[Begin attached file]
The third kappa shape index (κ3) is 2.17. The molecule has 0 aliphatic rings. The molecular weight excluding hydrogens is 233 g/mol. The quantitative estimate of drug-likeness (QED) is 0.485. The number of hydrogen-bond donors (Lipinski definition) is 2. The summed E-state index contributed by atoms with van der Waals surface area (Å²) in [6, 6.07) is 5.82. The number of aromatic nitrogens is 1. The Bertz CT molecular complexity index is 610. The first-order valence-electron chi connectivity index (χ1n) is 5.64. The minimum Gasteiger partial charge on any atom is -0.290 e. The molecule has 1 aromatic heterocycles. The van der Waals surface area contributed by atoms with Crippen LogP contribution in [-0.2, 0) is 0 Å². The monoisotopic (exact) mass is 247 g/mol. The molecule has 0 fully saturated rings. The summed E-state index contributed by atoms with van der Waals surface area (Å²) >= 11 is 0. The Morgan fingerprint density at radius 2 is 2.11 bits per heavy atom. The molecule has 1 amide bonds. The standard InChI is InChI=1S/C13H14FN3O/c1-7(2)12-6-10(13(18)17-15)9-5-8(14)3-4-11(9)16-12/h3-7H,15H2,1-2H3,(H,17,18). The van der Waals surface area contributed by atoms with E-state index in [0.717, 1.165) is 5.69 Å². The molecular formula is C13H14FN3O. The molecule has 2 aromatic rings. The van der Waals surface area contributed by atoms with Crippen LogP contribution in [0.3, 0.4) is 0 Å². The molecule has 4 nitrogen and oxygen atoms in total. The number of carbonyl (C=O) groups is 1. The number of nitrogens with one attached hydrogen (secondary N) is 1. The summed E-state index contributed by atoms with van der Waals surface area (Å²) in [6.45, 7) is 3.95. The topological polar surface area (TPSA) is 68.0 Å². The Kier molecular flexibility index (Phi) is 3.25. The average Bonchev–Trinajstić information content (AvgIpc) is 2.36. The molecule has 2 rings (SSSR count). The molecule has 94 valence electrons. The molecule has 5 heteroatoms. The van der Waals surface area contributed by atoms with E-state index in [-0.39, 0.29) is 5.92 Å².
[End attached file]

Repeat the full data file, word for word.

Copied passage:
The third kappa shape index (κ3) is 2.17. The molecule has 0 aliphatic rings. The molecular weight excluding hydrogens is 233 g/mol. The quantitative estimate of drug-likeness (QED) is 0.485. The number of hydrogen-bond donors (Lipinski definition) is 2. The summed E-state index contributed by atoms with van der Waals surface area (Å²) in [6, 6.07) is 5.82. The number of aromatic nitrogens is 1. The Bertz CT molecular complexity index is 610. The first-order valence-electron chi connectivity index (χ1n) is 5.64. The minimum Gasteiger partial charge on any atom is -0.290 e. The molecule has 1 aromatic heterocycles. The van der Waals surface area contributed by atoms with Crippen LogP contribution in [-0.2, 0) is 0 Å². The monoisotopic (exact) mass is 247 g/mol. The molecule has 0 fully saturated rings. The summed E-state index contributed by atoms with van der Waals surface area (Å²) >= 11 is 0. The Morgan fingerprint density at radius 2 is 2.11 bits per heavy atom. The molecule has 1 amide bonds. The standard InChI is InChI=1S/C13H14FN3O/c1-7(2)12-6-10(13(18)17-15)9-5-8(14)3-4-11(9)16-12/h3-7H,15H2,1-2H3,(H,17,18). The van der Waals surface area contributed by atoms with E-state index in [0.717, 1.165) is 5.69 Å². The molecular formula is C13H14FN3O. The molecule has 2 aromatic rings. The van der Waals surface area contributed by atoms with Crippen LogP contribution in [0.3, 0.4) is 0 Å². The molecule has 4 nitrogen and oxygen atoms in total. The number of carbonyl (C=O) groups is 1. The number of nitrogens with one attached hydrogen (secondary N) is 1. The summed E-state index contributed by atoms with van der Waals surface area (Å²) in [6.45, 7) is 3.95. The topological polar surface area (TPSA) is 68.0 Å². The Kier molecular flexibility index (Phi) is 3.25. The average Bonchev–Trinajstić information content (AvgIpc) is 2.36. The molecule has 2 rings (SSSR count). The molecule has 94 valence electrons. The molecule has 5 heteroatoms. The van der Waals surface area contributed by atoms with E-state index in [-0.39, 0.29) is 5.92 Å².